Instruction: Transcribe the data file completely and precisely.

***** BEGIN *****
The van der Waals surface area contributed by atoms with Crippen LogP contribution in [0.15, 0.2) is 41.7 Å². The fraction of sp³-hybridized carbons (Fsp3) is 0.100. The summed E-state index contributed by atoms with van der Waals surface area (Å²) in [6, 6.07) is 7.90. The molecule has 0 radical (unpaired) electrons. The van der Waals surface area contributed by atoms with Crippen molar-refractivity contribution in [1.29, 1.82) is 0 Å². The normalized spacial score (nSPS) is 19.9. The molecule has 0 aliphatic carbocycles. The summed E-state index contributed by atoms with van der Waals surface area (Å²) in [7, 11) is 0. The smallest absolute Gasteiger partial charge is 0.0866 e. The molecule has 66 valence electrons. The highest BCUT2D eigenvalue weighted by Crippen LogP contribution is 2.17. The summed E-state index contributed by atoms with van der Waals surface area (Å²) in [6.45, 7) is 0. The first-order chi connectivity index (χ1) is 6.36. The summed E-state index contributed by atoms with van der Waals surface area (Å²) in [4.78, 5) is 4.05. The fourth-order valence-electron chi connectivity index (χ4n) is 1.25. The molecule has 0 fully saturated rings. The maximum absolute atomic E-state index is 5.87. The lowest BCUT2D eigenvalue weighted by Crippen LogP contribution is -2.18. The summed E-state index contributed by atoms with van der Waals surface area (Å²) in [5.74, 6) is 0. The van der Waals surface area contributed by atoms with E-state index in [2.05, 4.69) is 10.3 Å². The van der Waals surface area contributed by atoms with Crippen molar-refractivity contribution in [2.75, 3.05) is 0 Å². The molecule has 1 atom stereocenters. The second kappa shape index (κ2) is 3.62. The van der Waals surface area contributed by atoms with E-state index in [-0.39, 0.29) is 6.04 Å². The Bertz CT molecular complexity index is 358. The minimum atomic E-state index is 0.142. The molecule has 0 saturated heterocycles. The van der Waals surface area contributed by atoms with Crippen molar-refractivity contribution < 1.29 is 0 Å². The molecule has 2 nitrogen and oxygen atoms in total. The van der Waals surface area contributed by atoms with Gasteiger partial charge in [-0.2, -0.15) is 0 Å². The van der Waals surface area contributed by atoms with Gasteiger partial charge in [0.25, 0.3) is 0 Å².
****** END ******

The van der Waals surface area contributed by atoms with Crippen LogP contribution in [0.15, 0.2) is 41.7 Å². The fraction of sp³-hybridized carbons (Fsp3) is 0.100. The summed E-state index contributed by atoms with van der Waals surface area (Å²) in [6, 6.07) is 7.90. The molecule has 0 radical (unpaired) electrons. The van der Waals surface area contributed by atoms with Crippen molar-refractivity contribution in [1.29, 1.82) is 0 Å². The normalized spacial score (nSPS) is 19.9. The molecule has 0 aliphatic carbocycles. The summed E-state index contributed by atoms with van der Waals surface area (Å²) in [7, 11) is 0. The smallest absolute Gasteiger partial charge is 0.0866 e. The molecule has 66 valence electrons. The highest BCUT2D eigenvalue weighted by Crippen LogP contribution is 2.17. The summed E-state index contributed by atoms with van der Waals surface area (Å²) in [6.45, 7) is 0. The first-order chi connectivity index (χ1) is 6.36. The summed E-state index contributed by atoms with van der Waals surface area (Å²) in [4.78, 5) is 4.05. The fourth-order valence-electron chi connectivity index (χ4n) is 1.25. The molecule has 0 fully saturated rings. The maximum absolute atomic E-state index is 5.87. The lowest BCUT2D eigenvalue weighted by Crippen LogP contribution is -2.18. The summed E-state index contributed by atoms with van der Waals surface area (Å²) in [5.74, 6) is 0. The van der Waals surface area contributed by atoms with E-state index in [2.05, 4.69) is 10.3 Å². The van der Waals surface area contributed by atoms with Crippen molar-refractivity contribution in [2.75, 3.05) is 0 Å². The molecule has 1 atom stereocenters. The second kappa shape index (κ2) is 3.62. The van der Waals surface area contributed by atoms with E-state index in [-0.39, 0.29) is 6.04 Å². The Bertz CT molecular complexity index is 358. The minimum atomic E-state index is 0.142. The molecule has 0 saturated heterocycles. The van der Waals surface area contributed by atoms with Crippen molar-refractivity contribution < 1.29 is 0 Å². The molecule has 2 nitrogen and oxygen atoms in total. The van der Waals surface area contributed by atoms with Gasteiger partial charge in [-0.2, -0.15) is 0 Å². The van der Waals surface area contributed by atoms with Gasteiger partial charge in [0.25, 0.3) is 0 Å².